Malaria vaccine a letdown for infants (Update)

by Associated Press
Two children stricken down with malaria rest at the local hospital in the small village of Walikale, Congo, in this Sunday, Sept. 19, 2010 file photo. Malaria is spread by mosquitoes and kills more than 650,000 people every year, mostly young children and pregnant women in Africa. An experimental malaria vaccine developed by GlaxoSmithKline and the PATH Malaria Vaccine Initiative, helped develop a new experimental malaria vaccine which was thought promising but is now turning out to be a disappointment, with a new study showing it is only about 30 percent effective at protecting infants from the killer disease according to results released in South Africa Friday Nov. 9, 2012. (AP Photo/Schalk van Zuydam, file)

An experimental malaria vaccine once thought promising is turning out to be a disappointment, with a new study showing it is only about 30 percent effective at protecting infants from the killer disease.

That is a significant drop from a study last year done in slightly older children, which suggested the vaccine cut the malaria risk by about half—though that is still far below the protection provided from most vaccines. According to details released on Friday, the three-shot regimen reduced malaria cases by about 30 percent in infants aged 6 to 12 weeks, the target age for immunization.

Dr. Jennifer Cohn, a medical coordinator at Doctors Without Borders, described the vaccine's protection levels as "unacceptably low." She was not linked to the study.

Scientists have been working for decades to develop a malaria vaccine, a complicated endeavor since the disease is caused by five different species of parasites. There has never been an effective vaccine against a parasite. Worldwide, there are several dozen malaria vaccine candidates being researched.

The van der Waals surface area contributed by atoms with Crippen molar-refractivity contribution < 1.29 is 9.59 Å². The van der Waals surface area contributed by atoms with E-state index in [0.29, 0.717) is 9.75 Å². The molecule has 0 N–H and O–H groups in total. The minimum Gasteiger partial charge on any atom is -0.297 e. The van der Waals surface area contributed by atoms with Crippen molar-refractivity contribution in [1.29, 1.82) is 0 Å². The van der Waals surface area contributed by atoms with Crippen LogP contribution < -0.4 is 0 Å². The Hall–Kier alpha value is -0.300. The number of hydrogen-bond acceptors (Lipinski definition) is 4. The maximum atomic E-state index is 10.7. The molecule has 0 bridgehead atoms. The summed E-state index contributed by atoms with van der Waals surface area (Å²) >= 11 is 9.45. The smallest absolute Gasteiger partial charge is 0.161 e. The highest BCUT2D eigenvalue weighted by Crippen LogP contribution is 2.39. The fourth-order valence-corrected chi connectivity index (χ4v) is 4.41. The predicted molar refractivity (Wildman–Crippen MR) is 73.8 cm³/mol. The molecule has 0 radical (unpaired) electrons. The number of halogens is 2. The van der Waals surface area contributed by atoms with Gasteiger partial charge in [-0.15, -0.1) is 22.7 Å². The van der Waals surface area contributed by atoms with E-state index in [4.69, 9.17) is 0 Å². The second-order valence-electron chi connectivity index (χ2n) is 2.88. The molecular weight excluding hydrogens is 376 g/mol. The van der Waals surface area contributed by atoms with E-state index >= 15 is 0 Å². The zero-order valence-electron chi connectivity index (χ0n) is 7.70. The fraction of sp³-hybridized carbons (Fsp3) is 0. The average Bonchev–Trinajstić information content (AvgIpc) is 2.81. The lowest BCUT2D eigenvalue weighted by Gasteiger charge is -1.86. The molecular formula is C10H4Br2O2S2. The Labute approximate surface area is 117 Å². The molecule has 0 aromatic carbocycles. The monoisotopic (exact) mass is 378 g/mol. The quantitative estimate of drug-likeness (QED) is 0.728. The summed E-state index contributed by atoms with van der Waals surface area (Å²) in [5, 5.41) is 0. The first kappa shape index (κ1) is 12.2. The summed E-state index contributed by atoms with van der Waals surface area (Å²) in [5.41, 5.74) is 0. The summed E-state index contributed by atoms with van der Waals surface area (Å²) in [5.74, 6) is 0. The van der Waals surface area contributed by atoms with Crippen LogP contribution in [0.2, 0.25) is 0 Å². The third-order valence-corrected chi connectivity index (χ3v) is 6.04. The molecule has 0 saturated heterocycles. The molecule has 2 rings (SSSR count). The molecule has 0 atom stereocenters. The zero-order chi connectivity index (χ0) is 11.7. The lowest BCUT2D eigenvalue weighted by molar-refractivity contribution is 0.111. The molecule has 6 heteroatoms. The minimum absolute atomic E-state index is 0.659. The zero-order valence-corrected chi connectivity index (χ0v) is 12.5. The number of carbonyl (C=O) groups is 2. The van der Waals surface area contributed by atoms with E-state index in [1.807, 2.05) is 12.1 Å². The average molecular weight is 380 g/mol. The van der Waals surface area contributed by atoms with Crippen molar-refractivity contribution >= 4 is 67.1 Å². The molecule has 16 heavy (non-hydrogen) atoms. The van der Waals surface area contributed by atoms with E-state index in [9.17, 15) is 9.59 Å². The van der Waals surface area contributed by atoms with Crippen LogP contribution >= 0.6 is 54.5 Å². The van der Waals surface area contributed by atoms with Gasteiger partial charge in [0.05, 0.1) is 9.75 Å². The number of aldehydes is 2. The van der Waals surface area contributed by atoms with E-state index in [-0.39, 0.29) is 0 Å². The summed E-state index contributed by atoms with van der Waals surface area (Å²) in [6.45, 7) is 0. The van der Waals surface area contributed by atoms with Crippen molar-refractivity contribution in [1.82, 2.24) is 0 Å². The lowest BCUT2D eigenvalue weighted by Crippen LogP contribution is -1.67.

In 2006, a group of experts led by the World Health Organization said a malaria vaccine should cut the risk of severe disease and death by at least half and should last longer than one year. Malaria is spread by mosquitoes and kills more than 650,000 people every year, mostly young children and pregnant women in Africa. Without a vaccine, officials have focused on distributing insecticide-treated bed nets, spraying homes with pesticides and ensuring access to good medicines.

In the new study, scientists found babies who got three doses of the vaccine had about 30 percent fewer cases of malaria than those who didn't get immunized. The research included more than 6,500 infants in Africa. Experts also found the vaccine reduced the amount of severe malaria by about 26 percent, up to 14 months after the babies were immunized.

Scientists said they needed to analyze the data further to understand why the vaccine may be working differently in different regions. For example, babies born in areas with high levels of malaria might inherit some antibodies from their mothers which could interfere with any vaccination.

"Maybe we should be thinking of a first-generation vaccine that is targeted only for certain children," said Dr. Salim Abdulla of the Ifakara Health Institute in Tanzania, one of the study investigators.

Results were presented at a conference in South Africa on Friday and released online by the New England Journal of Medicine. The study is scheduled to continue until 2014 and is being paid for by GlaxoSmithKline and the PATH Malaria Vaccine Initiative.

"The results look bad now, but they will probably be worse later," said Adrian Hill of Oxford University, who is developing a competing malaria vaccine. He noted the study showed the Glaxo vaccine lost its potency after several months. Hill said the vaccine might be a hard sell, compared to other vaccines like those for meningitis and pneumococcal disease—which are both effective and cheap.

"If it turns out to have a clear 30 percent efficacy, it is probably not worth it to implement this in Africa on a large scale," said Genton Blaise, a malaria expert at the Swiss Tropical and Public Health Institute in Basel, who also sits on a WHO advisory board.